H.E. Mr. Adama BARROW President of the Republic of The Gambia
In the 13th Century, the territory of the actual Gambia was populated by the Wolof, Malinke and Fulani tribes.
The Portuguese were the first explorers, discovering the Gambia River in 1455 and in 1681 the French established the Albredabut enclave. In the 17th Century many merchants established in Gambia.
The main source of income until 1807 was represented by slavery, the year when it got abolished. In 1843 Gambia become a British colony. It has been recognized as an independent nation in the Commonwealth of Nations in 1965, and full independence was approved through the Referendum from 1970 and on the 24th of April of the same year Gambia was proclaimed Republic.
Gambia has had two leaders – Sir Dawda Jawara, who ruled from 1970 until 1994, when the current leader Yahya Jammeh seized power in a coup as a young army officer.
Jammeh promised new elections, which were held in September 1996, and he won with 55% of the votes. In 1997 he orientated to a civil government and removed the interdiction for opposite political parties.
In 2004 Jammeh won the tird mandate and he won also the election from 2011, obtaining 72% of the votes.
The state’s territory is going along the Gambia River, approximately on 300 km. The Islamic Republic of The Gambia is less than 48.2 km wide at its widest point, with a total area of 11,295 km2. Approximately 1,300 km2 (11.5%) of the country’s area is covered by water. It is the smallest country on the African mainland. The most important is the Gambia River, which flows into the Atlantic Ocean trough an estuary. Its main tributaries are Nianija Galon, Sandougou, Bao.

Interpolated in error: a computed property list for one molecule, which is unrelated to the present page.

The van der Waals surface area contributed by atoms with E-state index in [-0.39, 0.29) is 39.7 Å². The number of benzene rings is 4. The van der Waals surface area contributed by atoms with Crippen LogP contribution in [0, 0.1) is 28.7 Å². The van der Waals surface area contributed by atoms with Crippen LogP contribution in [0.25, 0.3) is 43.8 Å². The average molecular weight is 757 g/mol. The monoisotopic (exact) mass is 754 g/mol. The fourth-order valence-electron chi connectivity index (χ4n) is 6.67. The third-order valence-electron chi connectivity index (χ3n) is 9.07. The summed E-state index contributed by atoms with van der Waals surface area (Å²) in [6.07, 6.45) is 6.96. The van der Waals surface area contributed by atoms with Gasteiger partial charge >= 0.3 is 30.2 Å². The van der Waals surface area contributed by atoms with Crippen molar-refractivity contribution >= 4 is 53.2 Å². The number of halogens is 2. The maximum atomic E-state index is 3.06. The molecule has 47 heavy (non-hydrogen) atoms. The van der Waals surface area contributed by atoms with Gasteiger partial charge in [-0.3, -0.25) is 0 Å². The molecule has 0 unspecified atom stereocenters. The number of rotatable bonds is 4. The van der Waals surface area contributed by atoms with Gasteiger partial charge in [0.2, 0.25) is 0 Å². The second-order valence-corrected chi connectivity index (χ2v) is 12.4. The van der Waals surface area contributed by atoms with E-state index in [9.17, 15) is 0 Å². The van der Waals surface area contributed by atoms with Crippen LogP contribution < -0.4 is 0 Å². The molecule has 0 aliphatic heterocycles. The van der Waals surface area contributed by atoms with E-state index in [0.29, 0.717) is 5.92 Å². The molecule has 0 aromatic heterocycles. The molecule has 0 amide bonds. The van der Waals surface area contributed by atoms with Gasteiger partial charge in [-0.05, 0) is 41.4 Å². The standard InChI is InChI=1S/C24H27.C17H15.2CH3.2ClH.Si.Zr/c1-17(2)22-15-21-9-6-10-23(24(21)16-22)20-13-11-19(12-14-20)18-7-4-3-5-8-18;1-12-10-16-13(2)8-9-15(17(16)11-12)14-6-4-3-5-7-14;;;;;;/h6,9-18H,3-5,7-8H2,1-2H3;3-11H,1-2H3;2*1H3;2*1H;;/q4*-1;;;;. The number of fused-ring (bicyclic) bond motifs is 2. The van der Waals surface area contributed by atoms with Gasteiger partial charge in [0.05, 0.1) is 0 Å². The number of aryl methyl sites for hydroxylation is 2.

In the rural zones are growing a lot of flower species, including the yellow cassia and combretum stacojiu.
The Gambia has a tropical climate. There is a hot and rainy season, normally from June until November, but from then until May there are cooler temperatures with less precipitation. The following bushes can be found: bougainvillea, oleander and many species of hibiscus.
The fauna is formed by numerous species of monkeys.
The landscape of Islamic Republic of The Gambia is varied: it has beaches with sand, tropical forests, swamps and large wooded savanna regions. It is a paradise for bird lovers, owning over 540 species. The parks, the reservations and the villages represent an opportunity for ecotourism, and Gambia also attracts people passionate about African culture, and the top attractions are the tropical clime and the relaxing beaches.
The capital city, Banjul is on the edge of the south estuary of the river and it is an attractive commercial center and a way to the hotels located all long of the 40 km long coast. These aligned beaches of palm trees were named the “Smiling coast”, for their beauty and also for the hospitality of the locals.